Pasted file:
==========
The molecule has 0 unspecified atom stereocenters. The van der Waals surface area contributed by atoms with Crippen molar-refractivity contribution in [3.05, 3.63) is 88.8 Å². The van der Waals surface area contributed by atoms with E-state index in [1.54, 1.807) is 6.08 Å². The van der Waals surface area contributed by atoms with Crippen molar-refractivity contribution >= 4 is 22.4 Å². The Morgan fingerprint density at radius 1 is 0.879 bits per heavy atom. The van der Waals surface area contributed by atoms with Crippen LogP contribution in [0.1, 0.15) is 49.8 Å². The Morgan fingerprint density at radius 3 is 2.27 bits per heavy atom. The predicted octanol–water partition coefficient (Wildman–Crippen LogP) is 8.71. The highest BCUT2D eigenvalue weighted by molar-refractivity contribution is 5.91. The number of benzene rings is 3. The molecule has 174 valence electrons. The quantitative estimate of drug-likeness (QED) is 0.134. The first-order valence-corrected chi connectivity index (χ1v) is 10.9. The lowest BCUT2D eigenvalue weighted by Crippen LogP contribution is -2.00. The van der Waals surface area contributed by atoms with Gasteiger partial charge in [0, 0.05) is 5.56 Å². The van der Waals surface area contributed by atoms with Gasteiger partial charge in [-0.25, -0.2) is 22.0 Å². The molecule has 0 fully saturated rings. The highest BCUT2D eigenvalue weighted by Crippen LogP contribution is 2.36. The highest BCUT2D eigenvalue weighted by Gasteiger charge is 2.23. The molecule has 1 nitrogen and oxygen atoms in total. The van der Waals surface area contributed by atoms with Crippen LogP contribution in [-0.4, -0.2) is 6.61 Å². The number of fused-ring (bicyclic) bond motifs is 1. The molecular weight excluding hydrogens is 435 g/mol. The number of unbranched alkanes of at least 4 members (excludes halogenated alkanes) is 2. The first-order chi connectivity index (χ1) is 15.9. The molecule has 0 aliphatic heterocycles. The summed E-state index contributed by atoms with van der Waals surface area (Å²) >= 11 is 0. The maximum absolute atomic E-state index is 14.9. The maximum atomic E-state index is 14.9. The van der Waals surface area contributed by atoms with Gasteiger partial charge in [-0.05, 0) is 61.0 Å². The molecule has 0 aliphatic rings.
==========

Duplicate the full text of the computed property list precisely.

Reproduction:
The molecule has 0 unspecified atom stereocenters. The van der Waals surface area contributed by atoms with Crippen molar-refractivity contribution in [3.05, 3.63) is 88.8 Å². The van der Waals surface area contributed by atoms with E-state index in [1.54, 1.807) is 6.08 Å². The van der Waals surface area contributed by atoms with Crippen molar-refractivity contribution >= 4 is 22.4 Å². The Morgan fingerprint density at radius 1 is 0.879 bits per heavy atom. The van der Waals surface area contributed by atoms with Crippen LogP contribution in [0.1, 0.15) is 49.8 Å². The Morgan fingerprint density at radius 3 is 2.27 bits per heavy atom. The predicted octanol–water partition coefficient (Wildman–Crippen LogP) is 8.71. The highest BCUT2D eigenvalue weighted by molar-refractivity contribution is 5.91. The number of benzene rings is 3. The molecule has 174 valence electrons. The quantitative estimate of drug-likeness (QED) is 0.134. The first-order valence-corrected chi connectivity index (χ1v) is 10.9. The lowest BCUT2D eigenvalue weighted by Crippen LogP contribution is -2.00. The van der Waals surface area contributed by atoms with Gasteiger partial charge in [0, 0.05) is 5.56 Å². The van der Waals surface area contributed by atoms with Gasteiger partial charge in [-0.25, -0.2) is 22.0 Å². The molecule has 0 fully saturated rings. The highest BCUT2D eigenvalue weighted by Crippen LogP contribution is 2.36. The highest BCUT2D eigenvalue weighted by Gasteiger charge is 2.23. The molecule has 1 nitrogen and oxygen atoms in total. The van der Waals surface area contributed by atoms with Crippen LogP contribution in [-0.4, -0.2) is 6.61 Å². The number of fused-ring (bicyclic) bond motifs is 1. The molecular weight excluding hydrogens is 435 g/mol. The number of unbranched alkanes of at least 4 members (excludes halogenated alkanes) is 2. The first-order chi connectivity index (χ1) is 15.9. The molecule has 0 aliphatic heterocycles. The summed E-state index contributed by atoms with van der Waals surface area (Å²) >= 11 is 0. The maximum absolute atomic E-state index is 14.9. The maximum atomic E-state index is 14.9. The van der Waals surface area contributed by atoms with Gasteiger partial charge in [-0.05, 0) is 61.0 Å². The molecule has 0 aliphatic rings.